It has been hypothesized that the maternal immune response to infection may influence fetal brain development and lead to schizophrenia. Animal experimentation has supported this notion by demonstrating altered sensorimotor gating (prepulse inhibition, PPI) in adult rats prenatally exposed to an immune challenge. In the present study, pregnant rats were exposed to the bacterial endotoxin lipopolysaccharide (LPS) throughout gestation and the offspring were examined by evaluating the PPI, dopaminergic function, brain protein expression and cytokine serum levels from weaning to late adulthood. Prenatal LPS exposure induced a deficit in PPI that emerged at puberty and that persisted throughout adult life. This prenatal insult caused age-specific changes in accumbal dopamine levels and in synaptophysin expression in the frontal cortex. Moreover, serum cytokine levels were altered in an age-and cytokine-dependent manner. Here we show that prenatal LPS administration throughout pregnancy causes maturation-dependent PPI deficits and age-dependent alterations in dopamine activity, as well as in synaptophysin expression and cytokine levels. © 2010 Nature Publishing Group All rights reserved.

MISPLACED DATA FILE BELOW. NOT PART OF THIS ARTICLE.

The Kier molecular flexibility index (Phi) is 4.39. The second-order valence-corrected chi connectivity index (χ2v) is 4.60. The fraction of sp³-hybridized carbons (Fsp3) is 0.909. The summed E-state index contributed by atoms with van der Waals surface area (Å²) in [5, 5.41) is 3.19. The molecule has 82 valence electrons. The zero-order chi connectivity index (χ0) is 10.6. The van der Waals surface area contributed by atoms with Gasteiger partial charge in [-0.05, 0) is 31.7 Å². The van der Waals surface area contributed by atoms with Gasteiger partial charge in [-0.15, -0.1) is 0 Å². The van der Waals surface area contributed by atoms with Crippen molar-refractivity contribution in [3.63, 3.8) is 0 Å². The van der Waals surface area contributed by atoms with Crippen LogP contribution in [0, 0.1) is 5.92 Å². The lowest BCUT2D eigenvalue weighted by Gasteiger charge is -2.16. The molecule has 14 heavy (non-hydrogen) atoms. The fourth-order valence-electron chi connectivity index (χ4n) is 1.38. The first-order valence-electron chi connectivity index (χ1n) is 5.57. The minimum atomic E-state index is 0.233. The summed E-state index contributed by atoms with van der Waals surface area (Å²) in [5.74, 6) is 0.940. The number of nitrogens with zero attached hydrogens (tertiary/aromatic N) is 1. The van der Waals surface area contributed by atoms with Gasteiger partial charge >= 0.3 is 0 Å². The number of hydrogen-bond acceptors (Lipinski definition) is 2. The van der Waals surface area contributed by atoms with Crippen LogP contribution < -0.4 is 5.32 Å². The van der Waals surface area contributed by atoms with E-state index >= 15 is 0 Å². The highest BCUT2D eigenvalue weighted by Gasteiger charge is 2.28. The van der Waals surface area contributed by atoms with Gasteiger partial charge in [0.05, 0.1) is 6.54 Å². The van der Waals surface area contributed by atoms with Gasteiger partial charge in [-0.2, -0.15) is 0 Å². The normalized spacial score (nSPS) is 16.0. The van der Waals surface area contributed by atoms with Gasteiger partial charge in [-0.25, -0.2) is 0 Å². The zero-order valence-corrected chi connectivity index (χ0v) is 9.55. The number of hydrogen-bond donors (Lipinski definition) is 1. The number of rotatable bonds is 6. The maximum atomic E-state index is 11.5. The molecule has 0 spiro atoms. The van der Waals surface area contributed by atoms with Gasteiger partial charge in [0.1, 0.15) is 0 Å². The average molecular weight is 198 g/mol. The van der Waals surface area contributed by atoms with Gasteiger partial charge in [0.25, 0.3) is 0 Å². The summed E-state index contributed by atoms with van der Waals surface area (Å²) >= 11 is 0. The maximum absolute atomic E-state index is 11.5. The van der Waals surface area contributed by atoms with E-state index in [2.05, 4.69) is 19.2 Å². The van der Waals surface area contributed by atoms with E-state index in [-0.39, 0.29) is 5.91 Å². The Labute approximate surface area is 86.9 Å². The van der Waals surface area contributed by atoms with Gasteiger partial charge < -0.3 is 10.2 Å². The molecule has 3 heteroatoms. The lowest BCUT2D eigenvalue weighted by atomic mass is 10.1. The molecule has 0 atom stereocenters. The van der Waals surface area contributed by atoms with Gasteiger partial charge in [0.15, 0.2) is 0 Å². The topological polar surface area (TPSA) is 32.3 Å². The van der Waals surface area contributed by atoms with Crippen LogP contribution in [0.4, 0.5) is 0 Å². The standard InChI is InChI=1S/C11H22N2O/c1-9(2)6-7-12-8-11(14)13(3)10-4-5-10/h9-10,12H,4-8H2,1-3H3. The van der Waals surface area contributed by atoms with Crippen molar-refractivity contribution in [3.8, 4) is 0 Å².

|Publication status||Published - 1 Apr 2010|
- Prepulse inhibition
Romero, E., Guaza, C., Castellano, B., & Borrell, J. (2010). Ontogeny of sensorimotor gating and immune impairment induced by prenatal immune challenge in rats: Implications for the etiopathology of schizophrenia. Molecular Psychiatry, 15(4), 372-383. https://doi.org/10.1038/mp.2008.44